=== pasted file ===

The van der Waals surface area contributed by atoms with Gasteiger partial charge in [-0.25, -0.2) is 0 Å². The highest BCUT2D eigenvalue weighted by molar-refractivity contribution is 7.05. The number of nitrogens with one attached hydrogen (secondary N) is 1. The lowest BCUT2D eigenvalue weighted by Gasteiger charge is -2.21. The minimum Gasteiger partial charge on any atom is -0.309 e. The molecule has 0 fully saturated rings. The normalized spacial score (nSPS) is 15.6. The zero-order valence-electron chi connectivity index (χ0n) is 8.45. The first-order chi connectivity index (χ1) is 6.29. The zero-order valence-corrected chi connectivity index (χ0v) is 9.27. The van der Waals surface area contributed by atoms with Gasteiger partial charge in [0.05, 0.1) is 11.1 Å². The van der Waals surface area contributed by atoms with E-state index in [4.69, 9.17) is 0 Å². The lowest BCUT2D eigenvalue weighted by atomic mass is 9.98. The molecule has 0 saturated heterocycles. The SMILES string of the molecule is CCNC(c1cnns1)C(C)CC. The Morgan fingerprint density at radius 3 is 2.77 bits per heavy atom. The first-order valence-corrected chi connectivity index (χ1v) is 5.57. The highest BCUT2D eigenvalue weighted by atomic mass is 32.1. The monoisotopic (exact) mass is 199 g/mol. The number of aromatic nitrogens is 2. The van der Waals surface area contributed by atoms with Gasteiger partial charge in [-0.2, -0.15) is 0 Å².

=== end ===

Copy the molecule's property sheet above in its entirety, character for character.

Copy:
The van der Waals surface area contributed by atoms with Gasteiger partial charge in [-0.25, -0.2) is 0 Å². The highest BCUT2D eigenvalue weighted by molar-refractivity contribution is 7.05. The number of nitrogens with one attached hydrogen (secondary N) is 1. The lowest BCUT2D eigenvalue weighted by Gasteiger charge is -2.21. The minimum Gasteiger partial charge on any atom is -0.309 e. The molecule has 0 fully saturated rings. The normalized spacial score (nSPS) is 15.6. The zero-order valence-electron chi connectivity index (χ0n) is 8.45. The first-order chi connectivity index (χ1) is 6.29. The zero-order valence-corrected chi connectivity index (χ0v) is 9.27. The van der Waals surface area contributed by atoms with Gasteiger partial charge in [0.05, 0.1) is 11.1 Å². The van der Waals surface area contributed by atoms with E-state index in [4.69, 9.17) is 0 Å². The lowest BCUT2D eigenvalue weighted by atomic mass is 9.98. The molecule has 0 saturated heterocycles. The SMILES string of the molecule is CCNC(c1cnns1)C(C)CC. The Morgan fingerprint density at radius 3 is 2.77 bits per heavy atom. The first-order valence-corrected chi connectivity index (χ1v) is 5.57. The highest BCUT2D eigenvalue weighted by atomic mass is 32.1. The monoisotopic (exact) mass is 199 g/mol. The number of aromatic nitrogens is 2. The van der Waals surface area contributed by atoms with Gasteiger partial charge in [-0.2, -0.15) is 0 Å².